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Kalman Hettleman: Can billionaires save public education?

Facebook CEO Mark Zuckerberg. Photo by Alex Wong/Getty Images.

Poor Bill Gates. Well not exactly.

The Bill and Melinda Gates Foundation has spent over $10 billion on public education, an amount that boggles the mind and is unparalleled in history. Bill and Melinda have been unsparing in their personal devotion to school reform.

And yet, the results have been slim.

Don’t take my word for it. Melinda wrote in 2020, “If you had asked us 20 years ago, we would have guessed that global health would be our foundation’s riskiest work, and our U.S. education work would be our surest bet. In fact, it has turned out just the opposite.” Melinda voiced her skepticism about “the idea of billionaire philanthropists designing classroom innovations or setting education policy.”

Bill and Melinda, though easily the mightiest, aren’t alone. Mark Zuckenberg and Netflix founder Reed Hastings are among others. However, as one writer reported, “Billionaires are spending their fortunes reshaping America’s schools. It isn’t working.”

That’s bad news. If super rich, super smart philanthropists, who made their fortunes as innovators, can’t figure out how to reform public schools, who can?

I have a theory about what has gone wrong, but first indulge me in a point of personal privilege. It is hard for me to assess billionaires’ education munificence without keeping in mind the negative side of their overall philanthropy.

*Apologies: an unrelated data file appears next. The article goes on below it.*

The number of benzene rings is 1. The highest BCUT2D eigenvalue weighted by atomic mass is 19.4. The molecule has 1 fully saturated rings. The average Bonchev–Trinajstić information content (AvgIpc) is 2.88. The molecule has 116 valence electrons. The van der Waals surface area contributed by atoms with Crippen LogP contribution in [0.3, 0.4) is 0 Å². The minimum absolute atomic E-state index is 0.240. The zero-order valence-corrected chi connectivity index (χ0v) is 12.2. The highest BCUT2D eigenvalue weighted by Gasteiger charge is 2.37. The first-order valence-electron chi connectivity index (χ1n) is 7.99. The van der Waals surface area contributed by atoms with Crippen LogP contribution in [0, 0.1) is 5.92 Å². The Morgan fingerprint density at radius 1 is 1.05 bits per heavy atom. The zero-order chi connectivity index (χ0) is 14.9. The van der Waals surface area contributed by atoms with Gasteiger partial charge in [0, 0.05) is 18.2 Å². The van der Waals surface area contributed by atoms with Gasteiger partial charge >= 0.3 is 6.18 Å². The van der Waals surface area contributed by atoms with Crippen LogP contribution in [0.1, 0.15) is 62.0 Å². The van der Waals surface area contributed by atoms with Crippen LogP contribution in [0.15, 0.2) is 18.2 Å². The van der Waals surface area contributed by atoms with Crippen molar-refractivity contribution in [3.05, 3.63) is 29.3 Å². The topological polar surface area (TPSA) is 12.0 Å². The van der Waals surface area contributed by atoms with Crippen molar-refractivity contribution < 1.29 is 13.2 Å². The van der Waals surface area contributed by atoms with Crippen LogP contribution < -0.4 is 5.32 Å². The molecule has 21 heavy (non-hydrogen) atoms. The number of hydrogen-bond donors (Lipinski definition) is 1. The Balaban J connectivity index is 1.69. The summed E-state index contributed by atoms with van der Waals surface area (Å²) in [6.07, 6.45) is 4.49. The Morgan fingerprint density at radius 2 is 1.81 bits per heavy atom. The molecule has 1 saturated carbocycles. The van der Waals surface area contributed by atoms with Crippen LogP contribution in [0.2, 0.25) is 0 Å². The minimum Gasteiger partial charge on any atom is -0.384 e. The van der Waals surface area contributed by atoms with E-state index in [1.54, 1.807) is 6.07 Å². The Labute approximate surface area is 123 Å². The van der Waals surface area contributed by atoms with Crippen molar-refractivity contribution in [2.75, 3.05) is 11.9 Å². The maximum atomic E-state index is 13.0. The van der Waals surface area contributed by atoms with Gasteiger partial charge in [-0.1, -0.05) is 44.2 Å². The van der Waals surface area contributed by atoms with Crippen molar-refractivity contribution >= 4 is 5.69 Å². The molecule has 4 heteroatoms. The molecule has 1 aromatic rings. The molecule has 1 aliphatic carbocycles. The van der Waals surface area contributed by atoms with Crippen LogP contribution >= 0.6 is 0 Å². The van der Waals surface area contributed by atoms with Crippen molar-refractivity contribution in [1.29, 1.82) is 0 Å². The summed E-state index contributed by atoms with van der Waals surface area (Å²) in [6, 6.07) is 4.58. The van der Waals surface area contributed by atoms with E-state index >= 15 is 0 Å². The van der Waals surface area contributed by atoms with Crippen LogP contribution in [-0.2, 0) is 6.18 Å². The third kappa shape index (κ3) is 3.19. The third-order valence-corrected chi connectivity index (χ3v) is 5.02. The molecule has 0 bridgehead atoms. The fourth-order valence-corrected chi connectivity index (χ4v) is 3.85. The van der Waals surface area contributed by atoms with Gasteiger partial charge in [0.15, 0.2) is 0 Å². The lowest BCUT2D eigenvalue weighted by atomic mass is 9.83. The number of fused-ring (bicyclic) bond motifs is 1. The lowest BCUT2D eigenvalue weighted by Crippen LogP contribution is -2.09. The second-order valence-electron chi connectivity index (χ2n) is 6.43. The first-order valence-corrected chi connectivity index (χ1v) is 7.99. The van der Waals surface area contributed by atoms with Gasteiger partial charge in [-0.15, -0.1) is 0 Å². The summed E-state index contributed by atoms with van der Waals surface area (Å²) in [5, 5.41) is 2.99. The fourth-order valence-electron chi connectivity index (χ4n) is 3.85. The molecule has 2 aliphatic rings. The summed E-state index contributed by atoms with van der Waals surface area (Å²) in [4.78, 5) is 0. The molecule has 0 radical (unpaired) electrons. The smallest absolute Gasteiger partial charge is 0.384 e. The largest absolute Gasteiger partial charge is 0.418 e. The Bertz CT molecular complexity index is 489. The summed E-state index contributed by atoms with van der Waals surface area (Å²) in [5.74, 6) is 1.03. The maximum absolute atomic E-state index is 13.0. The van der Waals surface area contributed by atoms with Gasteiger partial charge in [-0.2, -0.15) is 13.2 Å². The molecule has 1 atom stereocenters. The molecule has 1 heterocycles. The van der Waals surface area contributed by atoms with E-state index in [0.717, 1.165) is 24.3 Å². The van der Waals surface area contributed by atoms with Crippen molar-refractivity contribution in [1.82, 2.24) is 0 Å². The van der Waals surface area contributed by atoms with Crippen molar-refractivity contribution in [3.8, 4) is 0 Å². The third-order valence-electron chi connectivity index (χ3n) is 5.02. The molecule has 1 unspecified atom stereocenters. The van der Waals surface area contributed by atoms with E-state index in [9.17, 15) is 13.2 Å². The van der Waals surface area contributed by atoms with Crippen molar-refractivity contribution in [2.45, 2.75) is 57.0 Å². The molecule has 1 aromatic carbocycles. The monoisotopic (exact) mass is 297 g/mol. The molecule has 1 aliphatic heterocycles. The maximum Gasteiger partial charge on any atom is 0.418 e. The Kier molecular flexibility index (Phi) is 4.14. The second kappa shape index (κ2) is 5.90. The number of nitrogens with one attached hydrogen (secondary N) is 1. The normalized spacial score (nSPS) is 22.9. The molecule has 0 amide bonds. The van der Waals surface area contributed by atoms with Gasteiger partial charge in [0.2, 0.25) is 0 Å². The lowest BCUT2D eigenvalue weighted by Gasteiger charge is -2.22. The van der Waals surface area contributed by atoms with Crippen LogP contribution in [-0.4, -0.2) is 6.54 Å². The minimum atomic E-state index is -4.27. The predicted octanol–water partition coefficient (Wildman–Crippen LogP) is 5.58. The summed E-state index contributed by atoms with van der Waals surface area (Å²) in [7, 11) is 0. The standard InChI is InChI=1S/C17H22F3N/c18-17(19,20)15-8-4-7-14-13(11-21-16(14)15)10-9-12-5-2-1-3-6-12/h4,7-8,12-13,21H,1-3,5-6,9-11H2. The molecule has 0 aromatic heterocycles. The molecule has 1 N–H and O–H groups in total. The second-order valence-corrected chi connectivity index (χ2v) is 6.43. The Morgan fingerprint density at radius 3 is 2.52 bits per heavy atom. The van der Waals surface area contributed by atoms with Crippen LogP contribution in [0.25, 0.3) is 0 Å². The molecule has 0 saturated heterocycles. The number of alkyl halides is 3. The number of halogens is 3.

Critics — notably Tim Schwab, an investigative journalist and author of the deeply researched book “The Bill Gates Problem: Reckoning with the Myth of the Good Billionaire” — assert that Gates and other mega-philanthropists are policy and political bullies. They wield too much influence over public policy, crowd out other reform ideas, and bypass democratic decision-making.

They even sometimes push charities that serve their profit-making business interests. It’s all part of what a former Wall Street banker describes as “How Loud Billionaires Convert Their Wealth Into Power.”

I share generally the views of these critics. And yet, here’s a twist. I think Gates’ education philanthropy — with initiatives such as nationwide standards for student performance, teacher evaluations and charter schools — is praiseworthy despite its failure to live up to reform hype. Still, most pet projects of other billionaires have less merit and up-side potential.

So what is my theory about why education philanthropy has tanked? The answer is rooted in the fact that many of the billionaires brought a Silicon Valley mindset to school reform — disdainful of educators and bureaucracy, disruptive, and over-confident that high-tech can fix anything.

No doubt technology — like AI, online instruction and digital  learning — can help. But these advances miss the least understood and most indispensable road to school reform: effective implementation and “continuous improvement” of research-based best practices, particularly in the classroom.